Photo by Daniel Hooper on Unsplash
Fist to five is a technique for gauging consensus on a prompt, but it can also be used to build connections within teams.
Traditional fist to five
Typically fist to five is used to gauge consensus, support, or excitement on a prompt. A facilitator will give a prompt such as:
Out of the three architectural approaches presented, I plan on implementing #2.
And then at the same time all team members give their opinion by holding up a number of fingers:
- Zero (closed fist): absolutely not, I will veto/block this
- One: I have major concerns or issues
- Two: I have some minor, immediate issues to discuss
- Three: I have some minor issues to discuss later and/or I don't feel strongly enough to hold up a vote
- Four: one thumb up, I'm on board
- Five: two thumbs up, I'm fully committed
The goal is to reach decisions faster by forcing discussion of team member's reservations or blockers.
Social fist to five
A senior engineering leader at a previous company of mine introduced a ceremony to my team that I've carried to every team since:
Every Friday during our normal standup, we take a small amount of extra time to describe how we're ending that week, one (low) to five (high), on an emotional level.
Each team member can choose how personal or detailed they want to get with their answer, the goal isn't to challenge a person's comfort level.
Answers can range from:
I uncovered a lot of additional work on my primary project that is likely to impact the deadline, and I'm feeling a lot of external pressure.
I had to cancel personal plans this weekend because of an unexpected family emergency.
This week was one work emergency after another. I turned the learnings into meaningful documentation, but I'm glad this week is over.
I can tell that I'm coming down with a cold, and it's really taking the wind out of my sails.
I faced a lot of blockers getting my work done this week, and even though I'm happy the work is done, I felt like it took much longer than it needed to.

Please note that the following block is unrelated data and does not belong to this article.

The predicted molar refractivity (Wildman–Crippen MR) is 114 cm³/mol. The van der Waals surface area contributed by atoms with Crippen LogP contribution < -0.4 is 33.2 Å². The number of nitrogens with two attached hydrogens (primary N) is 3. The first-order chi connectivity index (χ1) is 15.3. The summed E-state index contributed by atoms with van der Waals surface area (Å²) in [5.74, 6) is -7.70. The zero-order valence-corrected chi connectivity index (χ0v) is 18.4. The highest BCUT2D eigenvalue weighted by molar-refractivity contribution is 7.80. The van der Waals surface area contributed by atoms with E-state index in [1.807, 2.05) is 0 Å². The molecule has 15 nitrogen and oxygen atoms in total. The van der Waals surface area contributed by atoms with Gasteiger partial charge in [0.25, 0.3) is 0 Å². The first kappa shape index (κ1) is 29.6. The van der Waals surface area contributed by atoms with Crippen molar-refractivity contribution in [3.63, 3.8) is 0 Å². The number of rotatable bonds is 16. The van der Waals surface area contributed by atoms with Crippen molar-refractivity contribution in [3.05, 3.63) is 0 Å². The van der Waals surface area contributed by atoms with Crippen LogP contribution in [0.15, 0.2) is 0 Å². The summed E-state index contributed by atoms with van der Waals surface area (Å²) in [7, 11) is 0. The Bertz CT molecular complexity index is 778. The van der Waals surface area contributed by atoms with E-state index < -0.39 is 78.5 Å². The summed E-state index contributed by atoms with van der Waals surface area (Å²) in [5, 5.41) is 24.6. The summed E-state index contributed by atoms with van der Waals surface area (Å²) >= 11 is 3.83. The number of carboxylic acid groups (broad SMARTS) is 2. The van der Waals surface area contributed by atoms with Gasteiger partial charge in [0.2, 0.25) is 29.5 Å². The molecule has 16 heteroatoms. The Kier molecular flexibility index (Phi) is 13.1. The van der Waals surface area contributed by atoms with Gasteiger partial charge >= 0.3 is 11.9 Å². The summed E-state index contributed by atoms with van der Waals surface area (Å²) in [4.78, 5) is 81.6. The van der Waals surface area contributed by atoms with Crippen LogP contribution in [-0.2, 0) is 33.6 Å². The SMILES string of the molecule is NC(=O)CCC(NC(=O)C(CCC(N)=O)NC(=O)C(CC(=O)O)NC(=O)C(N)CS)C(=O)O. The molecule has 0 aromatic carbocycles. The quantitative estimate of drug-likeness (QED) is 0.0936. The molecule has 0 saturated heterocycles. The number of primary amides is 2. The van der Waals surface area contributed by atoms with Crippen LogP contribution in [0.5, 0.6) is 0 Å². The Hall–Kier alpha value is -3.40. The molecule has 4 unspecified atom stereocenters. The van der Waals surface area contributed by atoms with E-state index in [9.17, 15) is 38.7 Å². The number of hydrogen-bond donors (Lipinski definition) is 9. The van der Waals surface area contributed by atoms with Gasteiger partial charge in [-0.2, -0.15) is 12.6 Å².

Work was fine this week, but I'm stressed out from hosting my family.
I had a productive week with minimal frustrations and I felt I produced quality work.
Work was fine this week, but I'm quite proud of the rock climbing route I solved that I've been working on.
I solved a long-standing issue this week, and I'm really proud of the debugging and problem-solving that it took.
Work was good this week, but I'm really excited to try a new restaurant I've been looking forward to this weekend.
There is no guidance on what a one means and what a five means. There isn't a standard that must be understood by everyone in order to reach a consensus. The goal is to share and hear wins from your colleagues, but also bring some compassion by sharing and hearing challenges people are facing.
Team member's updates can be exclusively about their job, but I've found that colleagues have enjoyed connecting with each other by sharing some about their personal life. I personally find greater job satisfaction when I have a personal connection with my colleagues.
Like a lot of people, I have been working remotely since March 2020. In late 2020 I changed jobs and still have never met some of my colleagues in person. Team processes that invite meaningful connection have made me feel less isolated.
If your team really latches onto this ceremony, you could also consider trying a more emotional retrospective technique such as "mad, sad, glad."
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Not for everyone
This ceremony is not right for every team, however. Some reasons could include:
- General lack of psychological safety
- Personality differences that make some team members uncomfortable discussing emotions
- Cultural differences
- Age differences leading to different life circumstances
Only you can know if your team would enjoy this ceremony, and it should only be held as long as everyone is still enjoying it.